At the hospital, Sonya holds a gun to Rhodey’s head and Fury pleads with the president to believe him: Rhodey is a Skrull and he’s trying to plunge the US into war. Rhodey shoves Sonya in a panic and grabs her gun, but before he can pull the trigger, Fury puts a bullet in his head, spraying the wall with his Skrull blood as he returns to alien form. Again, this sort of violence feels like a step into a new teenage era for the MCU; gone could be the days of the Russo Brothers’ frantic cutting in Civil War to dance around severe bloodshed.

Ritson overplays his hand and Sonya gives G’iah a deal

Ritson is visibly shocked, and even embarrassed by Rhodey being a Skrull. We’ve not really had any taste of the president’s political positions, but he makes it abundantly clear quite quickly: calls Congress to authorize an emergency bill that designates all “off-world born species as enemy combatants,” which Fury describes as “real one-term president stuff.”

Ritson, Rhodey, and Sonya in Secret Invasion Episode 6 review

We see scenes of wanton carnage as hit squads try to weed out Skrull imposters, some of whom still want to help humanity, and kill innocent people. “Call off your war,” Fury asks. “Give me a break, there’s only one way this ends – the old Nick Fury would have known that. If you truly care about the Skrulls, get them off my planet,” the president responds.

After beating Gravik, G’iah frees all the real people locked in fracking pods, including Everett Ross and the real Rhodey. “Colonel Rhodes? How long have you been in here?” Ross asks, which begs the question: has Rhodey been a Skrull since the events of Endgame? We’re betting that he has.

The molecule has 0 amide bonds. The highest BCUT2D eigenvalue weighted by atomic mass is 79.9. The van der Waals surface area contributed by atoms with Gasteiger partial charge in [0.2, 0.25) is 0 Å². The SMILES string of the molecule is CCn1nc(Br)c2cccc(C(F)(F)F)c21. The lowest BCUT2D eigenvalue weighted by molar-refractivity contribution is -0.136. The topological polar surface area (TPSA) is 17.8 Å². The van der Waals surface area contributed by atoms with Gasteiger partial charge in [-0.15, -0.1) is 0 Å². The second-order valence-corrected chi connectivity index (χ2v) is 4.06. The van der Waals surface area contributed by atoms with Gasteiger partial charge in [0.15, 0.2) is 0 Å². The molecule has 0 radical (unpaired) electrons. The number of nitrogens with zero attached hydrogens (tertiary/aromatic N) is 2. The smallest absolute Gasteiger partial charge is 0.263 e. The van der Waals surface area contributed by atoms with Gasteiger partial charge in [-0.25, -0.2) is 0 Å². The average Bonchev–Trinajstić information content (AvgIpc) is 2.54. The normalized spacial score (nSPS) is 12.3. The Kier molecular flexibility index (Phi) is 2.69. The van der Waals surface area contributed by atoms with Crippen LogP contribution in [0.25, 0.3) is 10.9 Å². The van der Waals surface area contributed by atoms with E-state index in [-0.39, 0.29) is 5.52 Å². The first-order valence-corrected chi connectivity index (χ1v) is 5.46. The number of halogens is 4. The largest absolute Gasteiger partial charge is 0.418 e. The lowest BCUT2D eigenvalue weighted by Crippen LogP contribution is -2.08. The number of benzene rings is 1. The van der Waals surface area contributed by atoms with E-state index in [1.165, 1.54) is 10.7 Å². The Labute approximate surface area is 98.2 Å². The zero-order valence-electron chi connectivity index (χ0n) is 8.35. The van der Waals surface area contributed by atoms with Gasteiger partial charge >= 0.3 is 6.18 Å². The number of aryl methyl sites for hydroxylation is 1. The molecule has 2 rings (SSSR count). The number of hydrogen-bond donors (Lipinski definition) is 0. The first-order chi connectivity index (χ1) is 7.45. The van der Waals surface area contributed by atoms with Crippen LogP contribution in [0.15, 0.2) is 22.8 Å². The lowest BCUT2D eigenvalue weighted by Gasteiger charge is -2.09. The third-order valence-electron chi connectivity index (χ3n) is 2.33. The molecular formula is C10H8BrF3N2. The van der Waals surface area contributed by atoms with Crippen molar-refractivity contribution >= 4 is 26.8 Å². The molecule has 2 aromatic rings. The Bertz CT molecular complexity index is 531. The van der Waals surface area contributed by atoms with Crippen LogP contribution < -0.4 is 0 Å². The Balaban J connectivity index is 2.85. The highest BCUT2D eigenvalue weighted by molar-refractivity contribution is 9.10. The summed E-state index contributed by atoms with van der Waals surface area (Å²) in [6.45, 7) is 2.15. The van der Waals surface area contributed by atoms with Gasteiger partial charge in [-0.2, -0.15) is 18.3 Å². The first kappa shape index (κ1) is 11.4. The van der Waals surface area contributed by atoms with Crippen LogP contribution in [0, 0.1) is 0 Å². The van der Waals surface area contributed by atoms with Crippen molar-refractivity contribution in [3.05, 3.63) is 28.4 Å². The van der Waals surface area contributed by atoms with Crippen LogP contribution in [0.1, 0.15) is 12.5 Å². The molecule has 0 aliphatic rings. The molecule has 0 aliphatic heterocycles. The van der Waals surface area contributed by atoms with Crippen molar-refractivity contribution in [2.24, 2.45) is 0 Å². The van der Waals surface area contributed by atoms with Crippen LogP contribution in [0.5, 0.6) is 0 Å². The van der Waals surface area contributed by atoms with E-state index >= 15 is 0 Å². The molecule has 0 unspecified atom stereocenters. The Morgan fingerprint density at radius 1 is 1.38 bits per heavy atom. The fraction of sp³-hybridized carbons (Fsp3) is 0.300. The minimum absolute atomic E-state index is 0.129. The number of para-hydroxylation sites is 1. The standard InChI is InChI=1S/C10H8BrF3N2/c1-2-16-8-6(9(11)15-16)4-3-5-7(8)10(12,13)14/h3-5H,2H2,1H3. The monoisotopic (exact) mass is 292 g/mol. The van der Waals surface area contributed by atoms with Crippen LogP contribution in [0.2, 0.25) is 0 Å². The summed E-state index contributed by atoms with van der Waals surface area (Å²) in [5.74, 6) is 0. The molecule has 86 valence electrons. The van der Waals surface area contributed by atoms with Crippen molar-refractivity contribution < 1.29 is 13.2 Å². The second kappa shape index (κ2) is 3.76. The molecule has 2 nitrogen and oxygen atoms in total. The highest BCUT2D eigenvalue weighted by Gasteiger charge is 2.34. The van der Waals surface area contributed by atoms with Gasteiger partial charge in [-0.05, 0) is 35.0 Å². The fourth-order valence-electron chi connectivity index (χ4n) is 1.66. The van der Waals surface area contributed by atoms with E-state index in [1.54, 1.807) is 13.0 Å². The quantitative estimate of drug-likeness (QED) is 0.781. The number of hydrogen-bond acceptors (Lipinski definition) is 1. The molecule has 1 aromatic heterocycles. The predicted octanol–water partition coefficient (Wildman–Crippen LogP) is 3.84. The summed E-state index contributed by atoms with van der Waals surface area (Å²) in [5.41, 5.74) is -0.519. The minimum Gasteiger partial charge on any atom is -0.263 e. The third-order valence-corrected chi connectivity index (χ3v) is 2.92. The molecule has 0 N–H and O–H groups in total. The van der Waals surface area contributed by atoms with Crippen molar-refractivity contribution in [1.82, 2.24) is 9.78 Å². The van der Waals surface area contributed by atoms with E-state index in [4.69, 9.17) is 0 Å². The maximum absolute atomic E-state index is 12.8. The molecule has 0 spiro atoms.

Fury and Varra reconcile in the stars

In the final scene, Fury prepares to go back to S.A.B.E.R. when Priscilla, aka Varra, shows up. He reveals that the Kree are now open to peace talks with the Skrulls, but he wants her to come with him, as she’s the best diplomat they have.

“We’re better together,” Fury says, but Priscilla returns to her Skrull form. “I just wanted to tell you that I love you, as I am,” she says. “Only as you are,” Fury responds, and they head into space together in a radiant beam of white light. We’ll say this: the dynamic between Fury and Varra has been one of the best things about Secret Invasion, and we wish the series spent more time digging into their time together and fleshing out the complexity of their relationship rather than all the other claptrap.

Secret Invasion Episode 6 finale review score: 2/5

An uninspiring end to one of the MCU’s worst shows, Secret Invasion Episode 6 has glimpses of goodness but mostly echoes its worst flaws; dull, half-baked, and forgettable.

Secret Invasion Episodes 1-6 are available to stream on Disney+ now. Check out our other coverage below: